Nepal adopts new constitution

In a historic step, Nepal on Sunday adopted a new constitution, the first full-fledged one in the Himalayan nation after it became a democratic republic in 2008.

A federal and secular Nepal will have seven provinces, each with its own legislature, according to the new constitution.

President Ram Baran Yadav promulgated the constitution, endorsed by over 90 percent in the Constituent Assembly, at a function in the assembly building.

“The new constitution has institutionalised republicanism in the nation,” Yadav said.

Hundreds of thousands of people across Nepal lit lamps to celebrate the event. The government declared a holiday on Monday to mark the occasion.

Security personnel were deployed in the capital Kathmandu to maintain law and order as some parties and groups are opposing the new constitution.

These include the Madheshis, Tharus and a breakaway faction of the UCPN (Maoist).

With the promulgation of the new constitution, there will be fresh election to the top posts like president, vice president, prime minister, speaker and deputy speaker of parliament within a month.

The Constituent Assembly will be dissolved and converted into a regular parliament.

Under the new constitution, the executive rights of the country shall vest with the council of ministers. The president will be a ceremonial head of state.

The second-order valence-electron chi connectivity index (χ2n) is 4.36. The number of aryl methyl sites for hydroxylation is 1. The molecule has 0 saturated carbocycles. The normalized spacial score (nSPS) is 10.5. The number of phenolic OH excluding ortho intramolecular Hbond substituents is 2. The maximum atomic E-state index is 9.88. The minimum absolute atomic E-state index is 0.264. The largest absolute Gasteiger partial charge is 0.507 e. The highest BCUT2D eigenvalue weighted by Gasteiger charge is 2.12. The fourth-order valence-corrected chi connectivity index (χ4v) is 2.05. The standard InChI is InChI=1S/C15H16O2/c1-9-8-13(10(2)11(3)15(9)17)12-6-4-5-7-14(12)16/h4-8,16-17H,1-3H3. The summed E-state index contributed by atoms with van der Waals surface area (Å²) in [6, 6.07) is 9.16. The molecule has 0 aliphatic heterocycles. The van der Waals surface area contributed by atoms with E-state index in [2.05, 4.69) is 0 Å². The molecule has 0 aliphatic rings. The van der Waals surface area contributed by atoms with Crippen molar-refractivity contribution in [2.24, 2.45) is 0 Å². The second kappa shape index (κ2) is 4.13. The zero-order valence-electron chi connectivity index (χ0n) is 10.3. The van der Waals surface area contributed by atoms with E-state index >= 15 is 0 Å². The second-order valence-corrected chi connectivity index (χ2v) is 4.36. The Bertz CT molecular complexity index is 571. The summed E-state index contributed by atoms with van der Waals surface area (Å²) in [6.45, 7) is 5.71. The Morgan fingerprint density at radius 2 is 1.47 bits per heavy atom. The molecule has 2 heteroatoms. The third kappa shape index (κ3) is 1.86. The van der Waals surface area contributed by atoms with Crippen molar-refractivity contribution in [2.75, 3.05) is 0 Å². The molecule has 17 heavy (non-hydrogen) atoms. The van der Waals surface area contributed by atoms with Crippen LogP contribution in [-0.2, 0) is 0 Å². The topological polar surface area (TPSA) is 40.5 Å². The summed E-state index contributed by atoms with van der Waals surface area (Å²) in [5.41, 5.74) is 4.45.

The preamble of the new constitution says: “Realising a dream cherished by the Nepali people since 65 years, the new constitution will formally take the country towards a federal structure from the existing unitary structure that remained rooted in the country for 240 years.”

The new statute has proposed to federate the country into seven units, which will be one of the significant changes.

It also expresses the determination to build an equitable society on the basis of proportional inclusion.

The new preamble refers to multi-party democratic system, civic freedom, fundamental rights, voting rights, press freedom and independent judiciary with a commitment for socialism based on the rule of law.

In 2008, the Maoists won elections to the Constituent Assembly, leading to the abolition of over two centuries of monarchy. But amid squabbling, the assembly failed to draw up a new constitution.

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